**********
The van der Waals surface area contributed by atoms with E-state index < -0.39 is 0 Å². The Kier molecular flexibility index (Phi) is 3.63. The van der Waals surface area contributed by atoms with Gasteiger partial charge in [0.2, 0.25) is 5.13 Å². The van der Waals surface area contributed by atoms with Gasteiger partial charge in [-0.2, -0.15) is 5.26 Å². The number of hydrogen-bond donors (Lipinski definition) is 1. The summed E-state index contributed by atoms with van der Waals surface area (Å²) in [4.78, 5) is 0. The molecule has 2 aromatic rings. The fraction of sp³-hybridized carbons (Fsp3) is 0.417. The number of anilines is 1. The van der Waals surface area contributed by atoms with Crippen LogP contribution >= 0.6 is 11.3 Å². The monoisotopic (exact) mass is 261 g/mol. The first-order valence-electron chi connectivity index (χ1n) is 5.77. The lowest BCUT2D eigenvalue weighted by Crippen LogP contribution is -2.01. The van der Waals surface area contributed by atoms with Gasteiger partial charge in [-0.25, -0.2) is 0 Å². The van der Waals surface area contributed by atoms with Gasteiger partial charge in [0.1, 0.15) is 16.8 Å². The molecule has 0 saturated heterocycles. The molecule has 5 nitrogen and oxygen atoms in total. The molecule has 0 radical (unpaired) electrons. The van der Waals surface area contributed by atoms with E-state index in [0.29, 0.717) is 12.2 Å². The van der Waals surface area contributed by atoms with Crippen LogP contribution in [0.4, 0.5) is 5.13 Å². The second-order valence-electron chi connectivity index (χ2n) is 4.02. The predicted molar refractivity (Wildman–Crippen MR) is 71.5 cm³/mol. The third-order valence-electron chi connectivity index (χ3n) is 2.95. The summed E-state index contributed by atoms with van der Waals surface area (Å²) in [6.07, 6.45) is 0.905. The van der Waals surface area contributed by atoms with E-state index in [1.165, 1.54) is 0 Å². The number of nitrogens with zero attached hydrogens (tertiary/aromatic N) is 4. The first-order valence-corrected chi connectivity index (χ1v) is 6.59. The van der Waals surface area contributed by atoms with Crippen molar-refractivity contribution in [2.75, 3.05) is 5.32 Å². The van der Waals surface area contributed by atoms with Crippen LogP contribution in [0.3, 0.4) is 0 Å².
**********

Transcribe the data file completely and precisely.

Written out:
The van der Waals surface area contributed by atoms with E-state index < -0.39 is 0 Å². The Kier molecular flexibility index (Phi) is 3.63. The van der Waals surface area contributed by atoms with Gasteiger partial charge in [0.2, 0.25) is 5.13 Å². The van der Waals surface area contributed by atoms with Gasteiger partial charge in [-0.2, -0.15) is 5.26 Å². The number of hydrogen-bond donors (Lipinski definition) is 1. The summed E-state index contributed by atoms with van der Waals surface area (Å²) in [4.78, 5) is 0. The molecule has 2 aromatic rings. The fraction of sp³-hybridized carbons (Fsp3) is 0.417. The number of anilines is 1. The van der Waals surface area contributed by atoms with Crippen LogP contribution >= 0.6 is 11.3 Å². The monoisotopic (exact) mass is 261 g/mol. The first-order valence-electron chi connectivity index (χ1n) is 5.77. The lowest BCUT2D eigenvalue weighted by Crippen LogP contribution is -2.01. The van der Waals surface area contributed by atoms with Gasteiger partial charge in [-0.25, -0.2) is 0 Å². The van der Waals surface area contributed by atoms with Gasteiger partial charge in [0.1, 0.15) is 16.8 Å². The molecule has 0 saturated heterocycles. The molecule has 5 nitrogen and oxygen atoms in total. The molecule has 0 radical (unpaired) electrons. The van der Waals surface area contributed by atoms with E-state index in [0.29, 0.717) is 12.2 Å². The van der Waals surface area contributed by atoms with Crippen LogP contribution in [0.4, 0.5) is 5.13 Å². The second-order valence-electron chi connectivity index (χ2n) is 4.02. The predicted molar refractivity (Wildman–Crippen MR) is 71.5 cm³/mol. The third-order valence-electron chi connectivity index (χ3n) is 2.95. The summed E-state index contributed by atoms with van der Waals surface area (Å²) in [6.07, 6.45) is 0.905. The van der Waals surface area contributed by atoms with E-state index in [1.165, 1.54) is 0 Å². The number of nitrogens with zero attached hydrogens (tertiary/aromatic N) is 4. The first-order valence-corrected chi connectivity index (χ1v) is 6.59. The van der Waals surface area contributed by atoms with Crippen molar-refractivity contribution in [2.75, 3.05) is 5.32 Å². The van der Waals surface area contributed by atoms with Crippen LogP contribution in [0.3, 0.4) is 0 Å².